Old Glasgow Club


Minutes of ordinary meeting of Club held at Adelaide’s, 209 Bath Street on Thursday 11 October 2007 at 7.30pm






Mrs Thomson (President)



Mrs Thomson welcomed members and visitors to the meeting.



There were no apologies.



The minutes of the last ordinary meeting held on 13 September, having been circulated, were approved, on the motion of Mrs Simpson, seconded by Miss Cairns. There were no matters arising.


President’s report

Mrs Thomson advised the meeting of the untimely death at the age of 35 of Simon Merry, librarian in the Glasgow Room at the Mitchell Library.  The funeral had taken place on 6 October and flowers had been sent on behalf of the Club.


She then gave members a demonstration of  the club’s new website (www.oldglasgowclub.org.uk).  The site had many features eg timeline, application form, merchandising pages, minutes pages, and  an archive section for Glasgow buildings.


Secretary’s report

Mrs McNae noted that the new format of tea at the beginning of the meeting had been deemed a success, as had the guided walk on Glasgow Green on 6 October.  The new style notice board at the back of the meeting room was proving popular and a laminator was being purchased.


The Club had lodged an objection to the proposed erection of advertising hoardings around the Langside Monument.


A book by Colin Mackie (Club speaker in 2005/06) on the Southern Necropolis would shortly be published and was highly recommended.  Mrs McNae was sure that the book would “bring the place to life”!




Mrs Thomson introduced Mr John Cooper, who spoke on the topic of Anderston.  Mr Cooper apologised that he had often meant to come to the club and it was only now that he was here.  He gave a fascinating resume of the history of Anderston (which he defined as the square mile from Glasgow Central to Finnieston Street and St Vincent Street to the Clyde), from the first grant of lands at Stobcross by King David I in 1136, to the development of “Anderson’s Toun” in the mid 18th century.  Centred on the weaving industry, the town was home to the Menteith family, who came from Aberfoyle, and produced many famous people whose names survive in street names eg Brown, Carrick, McAlpine, Houldsworth, and James Watt.   In its heyday there were 30 churches and 12 Mission Halls.  Adam Smith met in a club under where the Kingston Bridge now stands.  Anderston became a burgh in 1824 and had 7 Provosts until its absorption into Glasgow in 1846. In the 1830’s and 1840’s many immigrants from the Highlands and Ireland moved in and this led to overcrowding and disease. The area was also the home of engineering works owned by such as James Barclay, the Napier bothers, David Elder and William Pearce.  Other people with a connection with Anderston included William Quarrier, Thomas Lipton, William Sommerville, Duncan Macrae, Roddy Macmillan, Tony Roper and Michael Martin (present Speaker of the House of Commons).  Significantly damaged in World War II, the heart of the community had then been ripped out by the building of the Kingston bridge.  “Progress” might not have been kind to Anderston, but the values of its motto still survived  “alter alterius auxilio veget”  - one grows strong with the help of another.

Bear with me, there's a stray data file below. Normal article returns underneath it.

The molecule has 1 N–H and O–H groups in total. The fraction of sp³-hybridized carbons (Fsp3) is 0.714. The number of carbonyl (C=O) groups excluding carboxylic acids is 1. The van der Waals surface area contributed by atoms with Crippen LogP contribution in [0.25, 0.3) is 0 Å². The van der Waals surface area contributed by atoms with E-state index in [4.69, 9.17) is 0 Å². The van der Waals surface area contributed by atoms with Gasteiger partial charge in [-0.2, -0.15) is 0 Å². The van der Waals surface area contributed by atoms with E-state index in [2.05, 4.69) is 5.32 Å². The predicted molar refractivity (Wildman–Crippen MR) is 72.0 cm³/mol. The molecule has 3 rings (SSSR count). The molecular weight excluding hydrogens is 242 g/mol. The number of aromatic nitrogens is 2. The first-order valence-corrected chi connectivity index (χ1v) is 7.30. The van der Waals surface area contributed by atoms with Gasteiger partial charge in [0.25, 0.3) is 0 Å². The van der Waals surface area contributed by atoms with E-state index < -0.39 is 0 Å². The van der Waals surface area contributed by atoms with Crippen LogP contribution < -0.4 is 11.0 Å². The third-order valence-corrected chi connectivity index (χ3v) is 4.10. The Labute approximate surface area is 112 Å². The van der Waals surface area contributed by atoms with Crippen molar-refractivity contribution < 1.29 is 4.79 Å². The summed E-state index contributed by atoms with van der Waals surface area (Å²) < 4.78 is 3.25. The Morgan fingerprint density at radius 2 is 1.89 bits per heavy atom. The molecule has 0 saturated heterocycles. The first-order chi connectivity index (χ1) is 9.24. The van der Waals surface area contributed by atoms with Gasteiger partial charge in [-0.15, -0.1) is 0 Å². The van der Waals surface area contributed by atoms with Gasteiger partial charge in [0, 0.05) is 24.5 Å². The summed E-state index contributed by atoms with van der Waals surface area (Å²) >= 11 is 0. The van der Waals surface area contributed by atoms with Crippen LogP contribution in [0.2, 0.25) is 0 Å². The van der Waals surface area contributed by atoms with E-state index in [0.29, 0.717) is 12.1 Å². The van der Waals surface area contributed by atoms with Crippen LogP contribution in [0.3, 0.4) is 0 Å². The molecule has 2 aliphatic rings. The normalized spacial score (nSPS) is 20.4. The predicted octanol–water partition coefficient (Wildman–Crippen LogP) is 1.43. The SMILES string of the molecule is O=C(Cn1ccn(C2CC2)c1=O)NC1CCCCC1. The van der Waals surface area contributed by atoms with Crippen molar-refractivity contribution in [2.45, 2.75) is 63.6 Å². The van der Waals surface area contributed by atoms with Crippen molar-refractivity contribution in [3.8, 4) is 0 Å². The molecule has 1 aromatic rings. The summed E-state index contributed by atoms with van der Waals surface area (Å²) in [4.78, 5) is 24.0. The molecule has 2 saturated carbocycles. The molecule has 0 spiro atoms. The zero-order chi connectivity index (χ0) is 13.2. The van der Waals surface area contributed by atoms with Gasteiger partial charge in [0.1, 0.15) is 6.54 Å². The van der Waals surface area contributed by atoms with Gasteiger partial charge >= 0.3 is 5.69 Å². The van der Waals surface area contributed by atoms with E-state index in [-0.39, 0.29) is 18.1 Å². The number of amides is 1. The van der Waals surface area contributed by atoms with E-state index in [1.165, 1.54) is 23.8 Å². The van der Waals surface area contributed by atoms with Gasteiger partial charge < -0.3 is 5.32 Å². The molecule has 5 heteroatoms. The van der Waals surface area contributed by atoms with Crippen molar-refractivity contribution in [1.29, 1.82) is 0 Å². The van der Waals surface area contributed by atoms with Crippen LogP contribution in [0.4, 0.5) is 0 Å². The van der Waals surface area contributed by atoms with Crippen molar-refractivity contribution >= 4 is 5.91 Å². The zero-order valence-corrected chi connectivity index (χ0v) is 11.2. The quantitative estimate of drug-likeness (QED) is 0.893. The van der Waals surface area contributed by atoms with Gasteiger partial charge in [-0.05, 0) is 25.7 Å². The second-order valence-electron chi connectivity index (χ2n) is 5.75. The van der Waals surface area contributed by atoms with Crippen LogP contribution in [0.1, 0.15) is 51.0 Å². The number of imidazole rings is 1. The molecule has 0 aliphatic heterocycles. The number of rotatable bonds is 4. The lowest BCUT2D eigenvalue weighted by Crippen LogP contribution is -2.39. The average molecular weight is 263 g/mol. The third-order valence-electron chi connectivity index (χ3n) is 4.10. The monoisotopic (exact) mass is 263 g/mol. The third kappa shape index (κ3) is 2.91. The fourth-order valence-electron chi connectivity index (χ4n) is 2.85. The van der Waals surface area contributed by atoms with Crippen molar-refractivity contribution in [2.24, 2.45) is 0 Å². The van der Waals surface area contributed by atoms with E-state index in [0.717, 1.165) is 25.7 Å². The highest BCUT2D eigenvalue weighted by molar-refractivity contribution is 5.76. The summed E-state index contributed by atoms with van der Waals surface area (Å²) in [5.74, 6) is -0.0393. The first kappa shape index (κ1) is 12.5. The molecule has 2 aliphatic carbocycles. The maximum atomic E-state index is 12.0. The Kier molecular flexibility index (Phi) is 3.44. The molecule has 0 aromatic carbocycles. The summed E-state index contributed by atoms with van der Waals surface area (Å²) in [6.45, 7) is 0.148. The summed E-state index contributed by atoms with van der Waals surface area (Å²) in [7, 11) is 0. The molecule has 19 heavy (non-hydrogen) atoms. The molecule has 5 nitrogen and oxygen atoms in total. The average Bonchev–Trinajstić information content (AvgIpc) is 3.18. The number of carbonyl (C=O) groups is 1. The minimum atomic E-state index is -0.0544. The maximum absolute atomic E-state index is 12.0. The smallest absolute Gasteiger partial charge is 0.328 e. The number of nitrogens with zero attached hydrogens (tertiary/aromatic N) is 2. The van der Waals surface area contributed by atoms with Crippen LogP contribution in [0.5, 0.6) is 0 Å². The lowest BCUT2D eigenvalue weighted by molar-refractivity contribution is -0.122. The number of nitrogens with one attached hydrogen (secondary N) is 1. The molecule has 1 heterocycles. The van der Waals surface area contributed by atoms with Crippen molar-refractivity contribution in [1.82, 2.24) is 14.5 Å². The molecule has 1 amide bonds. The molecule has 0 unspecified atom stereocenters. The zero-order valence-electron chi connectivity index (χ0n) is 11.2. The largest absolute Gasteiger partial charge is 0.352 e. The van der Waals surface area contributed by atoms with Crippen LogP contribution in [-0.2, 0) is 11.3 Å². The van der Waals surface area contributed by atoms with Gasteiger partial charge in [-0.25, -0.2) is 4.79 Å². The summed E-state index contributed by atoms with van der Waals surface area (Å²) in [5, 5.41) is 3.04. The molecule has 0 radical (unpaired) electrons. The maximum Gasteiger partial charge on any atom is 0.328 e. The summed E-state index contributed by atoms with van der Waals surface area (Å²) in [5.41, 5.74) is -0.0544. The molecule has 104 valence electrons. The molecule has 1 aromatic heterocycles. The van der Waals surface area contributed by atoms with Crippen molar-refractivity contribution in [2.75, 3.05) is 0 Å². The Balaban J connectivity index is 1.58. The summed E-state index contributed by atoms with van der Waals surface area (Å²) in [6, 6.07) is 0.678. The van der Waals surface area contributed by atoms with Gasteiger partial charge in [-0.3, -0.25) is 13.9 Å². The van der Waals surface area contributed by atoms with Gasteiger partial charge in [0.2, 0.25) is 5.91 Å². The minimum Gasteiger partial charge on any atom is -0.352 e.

Mr Cooper then illustrated aspects of his talk by a series of slides.


Vote of thanks

Mr Gordon thanked Mr Cooper for his thoroughly interesting talk and slides, which had brought back many fond memories of a historic part of Glasgow.


Any other business

Mrs Thomson announced that the winner of this month’s  photo competition, to identify a Glasgow landmark (Doulton Fountain at the People’s Place), was Nan Martin.



Mrs Thomson reminded directors of the next meeting on 18 October, and members of the next meeting on 8 November, and wished all a safe journey home.



JN Gibson

Recording Secretary